Friday, 31 March 2017

Summerfolk - Theatre Review

What: Summerfolk
When: 23 - 26 March
Where: Theatre Works
Written by: Maxim Gorky
Directed by: Robert Johnson
Performed by: Elisa Armstrong, Kerrie-Anne Baker, Amy Bradney-George, James Christensen, Nick Clark, Alisha Eddy, Charlotte Fox, Tom Heath, Luke Lennox, David Meadows, Sarah Nicolazzo, Seton Pollock, Nicholas Rijs, Alex Rouse, and Yuchen Wang.
Set by: James Lew
Costumes by: Carletta Childs
Sound by: Liam Bellman-Sharpe

David Meadows, Yuchen Wang, Seton Pollock, Alex Rouse, Nicholas Rijs, Alisha Eddy, James Christensen, Elisa Armstrong, and Sarah Nicolazzo
Summerfolk is the latest production from the nascent company Burning House Theatre and comes off the back of their successful 2016 production The Tragedy of Coriolanus. Both of these plays have been presented at Theatre Works in St Kilda whilst founding member and director Johnson undertakes his Masters degree in directing at VCA.

The play itself was written by Maxim Gorky in 1904 and is a typical social realist play of that era consisting of a huge cast (over 15 characters) and a meandering story line. Gorky was a part of the Moscow Theatre group which consisted of Stanislavski and Anton Chekhov and, in fact, Summerfolk is said to loosely based on Chekhov's life.

Gorky wrote novels as well as plays. His earlier (and perhaps most famous) play is The Lower Depths written in 1901. The Lower Depths is a bleak work which investigates the brutality, odd comradeship, and never ending changelessness of a strata of society with little to no agency in the world - the morbidly poor.

Summerfolk on the other hand, is a play which reflects Gorky's growing sense of optimism, activism, and wish for change. The play looks at the rise of a new social strata - the intelligentsia who were the children of the conscious working class. From humble beginnings, this emerging class were educated into a life of comfort and ease and in the play Summerfolk Gorky is calling to them to bring their forebears with them into a better life. He is saying that with opportunity comes responsibility to their families and their society. Their gifts are not to be squandered and dissipated, but to be honoured and expanded upon. He is asking for a social conscience in a world of idleness and waste.

In the program notes Johnson says "...as we move toward a new Cold War...and the growing divide between the rich and the poor, it feels we are not so removed from Maxim Gorky's world." I agree, especially with all of the concern surrounding the priorities of Gen Y and the Millennials.

Unfortunately, none of these concerns are reflected in Johnson's direction. Focusing on the "summer langour and romance" Johnson fails to bring any sense of urgency or concern to this production at all.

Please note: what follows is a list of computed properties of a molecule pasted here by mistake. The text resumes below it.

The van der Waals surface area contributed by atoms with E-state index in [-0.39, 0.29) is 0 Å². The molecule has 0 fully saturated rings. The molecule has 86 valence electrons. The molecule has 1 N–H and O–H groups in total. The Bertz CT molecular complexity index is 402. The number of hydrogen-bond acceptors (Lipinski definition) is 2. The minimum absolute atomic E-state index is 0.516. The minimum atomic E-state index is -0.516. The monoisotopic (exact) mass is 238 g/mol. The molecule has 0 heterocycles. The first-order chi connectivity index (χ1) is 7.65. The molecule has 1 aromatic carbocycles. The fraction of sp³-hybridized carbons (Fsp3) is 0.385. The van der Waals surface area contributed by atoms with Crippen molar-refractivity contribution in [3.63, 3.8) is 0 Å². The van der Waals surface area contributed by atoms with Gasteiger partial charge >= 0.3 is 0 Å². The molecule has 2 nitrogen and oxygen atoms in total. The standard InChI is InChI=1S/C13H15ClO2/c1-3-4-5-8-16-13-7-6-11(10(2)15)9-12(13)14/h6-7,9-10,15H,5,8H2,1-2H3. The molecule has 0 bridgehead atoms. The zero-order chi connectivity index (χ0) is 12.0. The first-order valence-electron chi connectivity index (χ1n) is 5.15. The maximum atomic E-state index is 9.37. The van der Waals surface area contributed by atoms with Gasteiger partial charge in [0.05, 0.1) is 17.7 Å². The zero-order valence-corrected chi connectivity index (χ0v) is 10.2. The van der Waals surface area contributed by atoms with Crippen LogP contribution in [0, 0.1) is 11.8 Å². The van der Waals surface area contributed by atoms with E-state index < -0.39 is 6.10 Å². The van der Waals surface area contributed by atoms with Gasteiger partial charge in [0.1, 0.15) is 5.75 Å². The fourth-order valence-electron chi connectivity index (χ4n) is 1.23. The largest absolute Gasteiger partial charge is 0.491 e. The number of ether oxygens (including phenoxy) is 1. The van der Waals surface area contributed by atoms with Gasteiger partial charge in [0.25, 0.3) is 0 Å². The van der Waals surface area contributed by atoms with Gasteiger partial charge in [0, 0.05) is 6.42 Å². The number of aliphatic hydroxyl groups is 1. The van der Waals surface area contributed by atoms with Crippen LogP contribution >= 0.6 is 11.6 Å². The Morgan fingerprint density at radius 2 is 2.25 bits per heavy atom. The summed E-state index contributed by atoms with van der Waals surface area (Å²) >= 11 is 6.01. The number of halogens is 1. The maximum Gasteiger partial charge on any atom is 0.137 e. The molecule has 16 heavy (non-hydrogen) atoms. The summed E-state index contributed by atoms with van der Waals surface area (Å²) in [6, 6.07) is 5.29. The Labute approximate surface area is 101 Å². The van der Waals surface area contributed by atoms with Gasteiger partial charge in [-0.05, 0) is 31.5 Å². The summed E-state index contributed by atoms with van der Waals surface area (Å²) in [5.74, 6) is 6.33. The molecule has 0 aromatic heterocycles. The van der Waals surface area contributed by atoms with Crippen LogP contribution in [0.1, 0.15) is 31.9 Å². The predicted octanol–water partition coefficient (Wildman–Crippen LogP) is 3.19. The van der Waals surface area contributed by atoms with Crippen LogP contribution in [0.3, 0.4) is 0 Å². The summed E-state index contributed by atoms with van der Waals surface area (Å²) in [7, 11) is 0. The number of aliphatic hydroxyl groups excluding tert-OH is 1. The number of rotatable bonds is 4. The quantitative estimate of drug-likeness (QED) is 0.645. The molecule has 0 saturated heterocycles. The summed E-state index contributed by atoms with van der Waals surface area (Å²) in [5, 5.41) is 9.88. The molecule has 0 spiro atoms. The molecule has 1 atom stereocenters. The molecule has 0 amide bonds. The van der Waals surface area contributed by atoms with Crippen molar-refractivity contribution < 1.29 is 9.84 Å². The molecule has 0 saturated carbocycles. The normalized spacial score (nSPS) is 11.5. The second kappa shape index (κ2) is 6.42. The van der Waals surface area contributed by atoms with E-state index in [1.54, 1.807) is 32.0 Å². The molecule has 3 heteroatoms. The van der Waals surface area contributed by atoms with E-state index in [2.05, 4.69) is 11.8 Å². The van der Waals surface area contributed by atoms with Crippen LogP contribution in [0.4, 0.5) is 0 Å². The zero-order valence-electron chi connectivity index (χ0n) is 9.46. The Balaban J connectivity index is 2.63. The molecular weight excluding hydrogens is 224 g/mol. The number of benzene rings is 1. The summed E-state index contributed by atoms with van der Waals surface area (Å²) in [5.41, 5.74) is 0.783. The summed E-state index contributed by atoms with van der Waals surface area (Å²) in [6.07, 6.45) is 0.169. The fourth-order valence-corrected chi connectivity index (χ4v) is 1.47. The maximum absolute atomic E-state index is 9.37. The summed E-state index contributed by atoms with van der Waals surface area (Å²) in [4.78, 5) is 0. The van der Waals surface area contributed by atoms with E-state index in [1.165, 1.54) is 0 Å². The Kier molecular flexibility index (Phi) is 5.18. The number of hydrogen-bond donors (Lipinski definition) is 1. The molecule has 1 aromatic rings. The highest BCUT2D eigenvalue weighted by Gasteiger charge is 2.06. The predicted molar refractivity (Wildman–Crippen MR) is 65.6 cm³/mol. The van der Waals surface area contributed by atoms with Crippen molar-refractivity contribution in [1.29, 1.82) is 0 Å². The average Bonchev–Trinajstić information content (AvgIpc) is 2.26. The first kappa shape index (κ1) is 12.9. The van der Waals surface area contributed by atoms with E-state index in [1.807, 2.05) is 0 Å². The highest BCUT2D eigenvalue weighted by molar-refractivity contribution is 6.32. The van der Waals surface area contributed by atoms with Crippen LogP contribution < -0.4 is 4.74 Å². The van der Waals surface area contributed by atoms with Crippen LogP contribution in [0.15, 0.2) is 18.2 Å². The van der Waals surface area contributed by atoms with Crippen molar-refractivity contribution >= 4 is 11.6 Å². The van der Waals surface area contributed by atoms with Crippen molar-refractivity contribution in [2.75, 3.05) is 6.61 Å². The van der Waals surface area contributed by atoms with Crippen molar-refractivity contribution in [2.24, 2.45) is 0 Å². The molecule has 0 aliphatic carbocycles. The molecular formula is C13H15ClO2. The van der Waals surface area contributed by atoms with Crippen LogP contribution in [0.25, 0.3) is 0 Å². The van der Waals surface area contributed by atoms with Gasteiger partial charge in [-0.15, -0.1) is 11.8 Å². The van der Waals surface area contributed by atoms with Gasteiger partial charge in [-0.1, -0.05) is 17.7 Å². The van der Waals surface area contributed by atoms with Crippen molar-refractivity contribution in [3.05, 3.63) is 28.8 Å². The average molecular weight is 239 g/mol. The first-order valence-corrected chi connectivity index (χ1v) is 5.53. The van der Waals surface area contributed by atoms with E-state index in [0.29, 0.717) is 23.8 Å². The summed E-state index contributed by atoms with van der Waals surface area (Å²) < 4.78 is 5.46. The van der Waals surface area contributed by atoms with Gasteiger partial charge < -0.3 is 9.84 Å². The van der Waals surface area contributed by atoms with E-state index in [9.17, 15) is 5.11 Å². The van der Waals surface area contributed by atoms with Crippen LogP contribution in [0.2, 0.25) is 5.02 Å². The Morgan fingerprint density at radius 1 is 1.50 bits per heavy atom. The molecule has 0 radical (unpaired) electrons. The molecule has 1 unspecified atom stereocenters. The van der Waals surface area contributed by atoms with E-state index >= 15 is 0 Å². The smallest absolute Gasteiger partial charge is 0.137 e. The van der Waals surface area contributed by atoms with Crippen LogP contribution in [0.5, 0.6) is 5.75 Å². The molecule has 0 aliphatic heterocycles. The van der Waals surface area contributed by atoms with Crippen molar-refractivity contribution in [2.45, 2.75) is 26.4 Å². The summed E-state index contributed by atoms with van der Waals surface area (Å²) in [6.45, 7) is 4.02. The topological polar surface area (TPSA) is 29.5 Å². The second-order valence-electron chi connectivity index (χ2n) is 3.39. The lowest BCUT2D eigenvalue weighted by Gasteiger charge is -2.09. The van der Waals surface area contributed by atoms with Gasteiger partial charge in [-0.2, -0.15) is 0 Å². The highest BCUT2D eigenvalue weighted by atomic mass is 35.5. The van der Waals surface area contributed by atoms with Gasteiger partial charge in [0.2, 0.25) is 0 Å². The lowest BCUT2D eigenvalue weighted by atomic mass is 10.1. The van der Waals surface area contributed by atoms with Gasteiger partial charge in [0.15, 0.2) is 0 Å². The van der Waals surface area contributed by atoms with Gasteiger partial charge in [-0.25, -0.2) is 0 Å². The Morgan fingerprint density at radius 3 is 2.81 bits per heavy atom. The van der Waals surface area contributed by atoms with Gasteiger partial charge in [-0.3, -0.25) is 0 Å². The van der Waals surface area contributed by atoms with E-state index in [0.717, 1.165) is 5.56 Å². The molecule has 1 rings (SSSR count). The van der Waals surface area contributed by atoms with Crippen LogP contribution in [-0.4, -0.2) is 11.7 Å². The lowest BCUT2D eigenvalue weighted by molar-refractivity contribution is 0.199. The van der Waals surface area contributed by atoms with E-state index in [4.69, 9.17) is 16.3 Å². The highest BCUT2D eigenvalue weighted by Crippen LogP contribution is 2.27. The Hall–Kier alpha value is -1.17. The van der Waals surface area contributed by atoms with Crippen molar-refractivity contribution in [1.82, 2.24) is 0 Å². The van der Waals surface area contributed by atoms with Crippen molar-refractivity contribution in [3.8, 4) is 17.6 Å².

What he does do well is manage space on the stage. With 15 cast members the stage could become a messy place indeed. It is possible to argue that Summerfolk is supposed to be messy - one of Meadow's characters constantly talks about the mess they leave behind. Leaving that aside however, Johnson creates a variety of tableaux which are interesting and cover the entire stage space well.

Having said that, he has prioritised this over the world of the play and it is not an exaggeration to say that every entrance and exit of every character was line dependent. Each actor would enter stage to say their lines and then leave again once they had said their piece. This made for an incredibly tedious and frustrating evening with certain somnolent characteristics.

Nothing in the design elements worked to make any statements either. To some extent, hearing this on radio would have been a very similar experience.

The actors generally did well but because of a lack of directorial intention they were all just acting. Gorky's work is social realism but half the cast sat in melancholic Russian acting and the other half were playing in modern physical Shakespearean style. I guess if I had to choose I preferred the Shakespearean style because even though none of the performances demonstrated any real connection or development, at least the physicality provided a point of energy.

There were some stand out performances. Heath played a memorable Vass, and Eddy and Baker were a wonderful mother and daughter combination. Bradney-George also had a certain hypnotic element to her understated naturalism.

Unfortunately they were counterbalanced by Fox (Vavara) who demonstrated no vivacity and Wang (Suslov) who seemed to miss the bit in the script where he was called a drunkard by his wife Yulia (played by Nicolazzo). Nicolazzo gave a valiant performance but it was overshadowed by the lack of fabric in her costumes.

I admire Johnson for the ambition of this project. Summerfolk is a play of scope and scale which makes it almost impossible to stage these days. There is a reason for that though, which is about lack of resources. Not just money, but also time - time to rehearse, time to discover and develop themes, time to explore connections and relationships.

I guess in the end I am saying this project, whilst pretty and ambitious, had no heart or soul. The only glimpses of why we were watching it came in the didactic words of Gorky towards the end. In a world which rejects didactic theatre this is great example of why it is important for playwrights to make their statements clearly and boldly rather than trusting their work to fate.

2 Stars

Thursday, 30 March 2017

Rogue Romantic - Cabaret Review

What: Rogue Romantic
When: 29 March - 2 April
Where: Melba Spiegeltent
Created and performed by: Anya Anastasia
Directed by: Wes Snelling
Musical Direction by: Lucien McGuiness